This circuit arrangement provides a delay pulse to the firing angle control circuit 77 upon each actuation of the reed switch 128. If, for instance, the reed switch 128 is in the position illustrated in FIGURE 7, the voltage from the clipper circuit will be developed across the resistor 144. Subsequently, when the reed switch 128 switches to the opposite contact from that shown, a charge will be developed across the capacitor 151 causing a voltage drop to be developed across the resistor 152. This developed voltage drop on the resistor 152 will produce a positive pulse of voltage through the diode 154 and the resistor 155 to the base of the transistor 119. Increasing the potential on the base of the transistor 119 increases the conduction therethrough causing the unijunction transistor 111 to delay in its firing time.

This positive delay pulse is also developed when the reverse situation occurs. That is, when the reed switch 128 is in the opposite position from that shown initially, a voltage will be developed across the resistor 143. When the read switch 128 is actuated from that position, the capacitor 149 will charge and develop a pulse through the diode 153 and the resistor 155 to again drive the transistor 119 into conduction.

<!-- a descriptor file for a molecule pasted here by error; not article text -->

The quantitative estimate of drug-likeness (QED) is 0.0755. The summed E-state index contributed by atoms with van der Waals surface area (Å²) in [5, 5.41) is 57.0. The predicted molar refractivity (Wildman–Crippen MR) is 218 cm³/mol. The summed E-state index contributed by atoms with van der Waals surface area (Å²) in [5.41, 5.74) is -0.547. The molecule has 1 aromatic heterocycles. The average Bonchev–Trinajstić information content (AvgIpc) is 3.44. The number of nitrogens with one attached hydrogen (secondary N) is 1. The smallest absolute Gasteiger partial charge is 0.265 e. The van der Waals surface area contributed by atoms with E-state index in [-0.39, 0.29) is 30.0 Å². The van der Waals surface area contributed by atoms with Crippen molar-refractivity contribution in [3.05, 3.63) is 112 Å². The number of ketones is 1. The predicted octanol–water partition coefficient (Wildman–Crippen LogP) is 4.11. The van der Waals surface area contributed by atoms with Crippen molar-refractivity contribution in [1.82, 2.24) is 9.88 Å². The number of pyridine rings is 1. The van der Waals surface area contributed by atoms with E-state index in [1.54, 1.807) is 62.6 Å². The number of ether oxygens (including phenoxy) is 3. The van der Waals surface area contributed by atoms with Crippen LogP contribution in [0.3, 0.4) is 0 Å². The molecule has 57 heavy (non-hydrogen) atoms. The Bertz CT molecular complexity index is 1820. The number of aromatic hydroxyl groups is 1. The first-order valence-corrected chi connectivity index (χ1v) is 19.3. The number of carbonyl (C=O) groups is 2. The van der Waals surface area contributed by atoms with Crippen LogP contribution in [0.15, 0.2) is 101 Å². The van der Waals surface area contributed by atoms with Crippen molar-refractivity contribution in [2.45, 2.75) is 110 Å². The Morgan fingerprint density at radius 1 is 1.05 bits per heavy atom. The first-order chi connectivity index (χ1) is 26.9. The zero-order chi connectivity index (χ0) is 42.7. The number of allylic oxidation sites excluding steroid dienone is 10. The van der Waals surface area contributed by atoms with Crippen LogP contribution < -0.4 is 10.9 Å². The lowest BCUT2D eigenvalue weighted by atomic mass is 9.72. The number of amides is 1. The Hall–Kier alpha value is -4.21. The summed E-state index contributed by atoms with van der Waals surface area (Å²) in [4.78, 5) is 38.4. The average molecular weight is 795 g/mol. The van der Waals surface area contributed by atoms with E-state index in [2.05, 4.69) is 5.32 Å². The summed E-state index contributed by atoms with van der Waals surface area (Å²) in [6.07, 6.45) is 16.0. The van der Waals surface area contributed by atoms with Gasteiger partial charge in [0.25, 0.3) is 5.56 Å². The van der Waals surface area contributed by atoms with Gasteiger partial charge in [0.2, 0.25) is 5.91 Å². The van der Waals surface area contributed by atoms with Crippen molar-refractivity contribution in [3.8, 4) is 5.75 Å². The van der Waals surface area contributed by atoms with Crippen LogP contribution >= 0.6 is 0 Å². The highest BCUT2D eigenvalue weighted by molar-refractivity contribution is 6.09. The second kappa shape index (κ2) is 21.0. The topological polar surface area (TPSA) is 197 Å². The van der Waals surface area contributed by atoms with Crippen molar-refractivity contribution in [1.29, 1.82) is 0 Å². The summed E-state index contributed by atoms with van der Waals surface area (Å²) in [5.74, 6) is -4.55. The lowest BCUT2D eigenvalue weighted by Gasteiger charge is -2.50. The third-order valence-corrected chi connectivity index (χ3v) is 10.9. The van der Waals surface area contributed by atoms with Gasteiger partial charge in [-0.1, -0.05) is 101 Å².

The operation of the firing angle control circuit 77 and the delay pulse applied thereto from the delay pulse circuit 80 is better illustrated by the wave forms in FIG- URE 8. For purposes of better understanding, it will be assumed that the positive going pulses indicated by the reference numeral 192 will be those realized across the field winding 98, while the positive going pulses indicated by the reference numeral 193 will be those realized across the field winding 99 of the motor 30 (FIGURE 5).

At a time t (FIGURE 8) the unijunction transistor 111 (FIGURE 5) fires to develop a pulse in the primary winding 126 of the transformer T turn on the silicon controlled rectifiers 82, 84 having their gate electrodes connected to the secondary windings 93, 94 of the transformer T A positive pulse of the voltage then appearing across the lines 54, 71 will be conducted through the silicon controlled rectifier 82 until that voltage reaches a zero point at time t At such time t the silicon controlled rectifier 82 will be turned off by reversed voltage and the silicon controlled rectifier 84 will be prepared for conduction by another firing pulse developed by the unijunction transistor 111 at a subsequent time t This operation continues until the motor reversing circuit 78, by operation of the reed switch 128, changes the application of pulses from the primary winding 126 of the transformer T to the primary winding 127 of the transformer T Actuation of the reed switch 128 occurs

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Classifications
U.S. Classification68/12.16, 68/23.7, 318/281, 318/257
International ClassificationD06F37/30, H02P7/00
Cooperative ClassificationH02P7/0044, D06F37/304
European ClassificationD06F37/30C, H02P7/00E1